"Satisfied Mind," sung by Red Foley, record courtesy of MCA Records, Inc.
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DETAILS
Release Date:
7 March 1980
Premiere Information:
Los Angeles and New York openings: 7 March 1980
Production Date:
early March--7 May 1979 in Tennessee and Kentucky
Copyright Claimant:
Universal City Studios, Inc.
Copyright Date:
11 March 1980
Copyright Number:
PA61256
Physical Properties:
Sound
Color
Lenses/Prints
Lenses and Panaflex Camera by Panavision®
Duration(in mins):
125
MPAA Rating:
PG
Country:
United States
Language:
English
PCA No:
25842
SYNOPSIS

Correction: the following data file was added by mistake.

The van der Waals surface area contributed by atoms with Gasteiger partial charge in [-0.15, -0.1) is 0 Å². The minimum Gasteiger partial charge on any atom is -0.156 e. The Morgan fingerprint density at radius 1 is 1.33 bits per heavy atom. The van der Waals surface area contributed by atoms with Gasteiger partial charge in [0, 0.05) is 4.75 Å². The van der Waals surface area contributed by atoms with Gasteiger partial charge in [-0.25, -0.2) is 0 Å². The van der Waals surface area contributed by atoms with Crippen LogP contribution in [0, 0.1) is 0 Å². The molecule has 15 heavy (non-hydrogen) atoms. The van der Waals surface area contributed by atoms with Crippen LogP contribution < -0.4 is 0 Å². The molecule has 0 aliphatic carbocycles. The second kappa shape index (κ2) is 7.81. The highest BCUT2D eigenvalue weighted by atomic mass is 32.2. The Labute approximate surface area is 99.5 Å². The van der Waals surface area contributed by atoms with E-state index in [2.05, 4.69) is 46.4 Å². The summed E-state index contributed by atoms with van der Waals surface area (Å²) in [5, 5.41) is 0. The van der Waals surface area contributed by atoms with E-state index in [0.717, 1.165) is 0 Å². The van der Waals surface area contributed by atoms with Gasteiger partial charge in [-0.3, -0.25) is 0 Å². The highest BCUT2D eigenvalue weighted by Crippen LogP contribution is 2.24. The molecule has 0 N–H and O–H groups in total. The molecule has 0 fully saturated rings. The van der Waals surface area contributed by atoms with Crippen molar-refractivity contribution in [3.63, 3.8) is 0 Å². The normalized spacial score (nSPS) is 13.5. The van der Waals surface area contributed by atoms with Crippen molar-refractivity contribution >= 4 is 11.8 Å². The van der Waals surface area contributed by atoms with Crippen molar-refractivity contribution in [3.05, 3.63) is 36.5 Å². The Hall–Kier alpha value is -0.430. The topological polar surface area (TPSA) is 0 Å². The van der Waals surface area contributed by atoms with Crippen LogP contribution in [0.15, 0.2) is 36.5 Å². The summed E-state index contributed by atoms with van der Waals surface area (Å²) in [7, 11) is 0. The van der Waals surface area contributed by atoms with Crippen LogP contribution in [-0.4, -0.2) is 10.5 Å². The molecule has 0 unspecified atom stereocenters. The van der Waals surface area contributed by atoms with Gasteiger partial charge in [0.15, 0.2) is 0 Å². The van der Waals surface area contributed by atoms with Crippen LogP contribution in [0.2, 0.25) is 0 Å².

In Butcher Hollow, Kentucky, thirteen-year-old Loretta Webb delivers a lunch pail to her coal miner father, Ted, and is mesmerized by former soldier, Doolittle “Mooney” Lynn, who wins a bet that he can scale a nearby mountain in his jeep. At home, Ted gives Loretta a dress, but the other children are jealous. However, Ted insists that when girls become women they should have pretty things. At a community dance and pie auction, Mooney steps in as auctioneer, and ends up outbidding a local boy for Loretta’s chocolate pie. However, it proves to be inedible because Loretta accidentally used salt instead of sugar. The mistake does not dampen Mooney’s affection because he walks her home after she refuses to ride in his jeep. He says the army made him realize that the world is a big place, and he has no interest in being a coal miner. He plans to do bigger things. Soon, Mooney takes Loretta on an exhilarating jeep ride, racing around town. When Loretta returns, her father beats her with a switch for running off. She admits she is in love with Mooney, but Clara, her mother, thinks Mooney is wild, and warns her daughter not to see him anymore. One day, Mooney visits the Webb home, shows Loretta a wad of money he earned at work, and asks her to be his wife. Ted and Clara reluctantly give Mooney their blessing, and he promises he will never beat Loretta or take her far away from her family. After the couple is married, they spend their wedding night in a cold, shabby motel. Mooney roughly mounts his new wife in bed, and Loretta loses ... +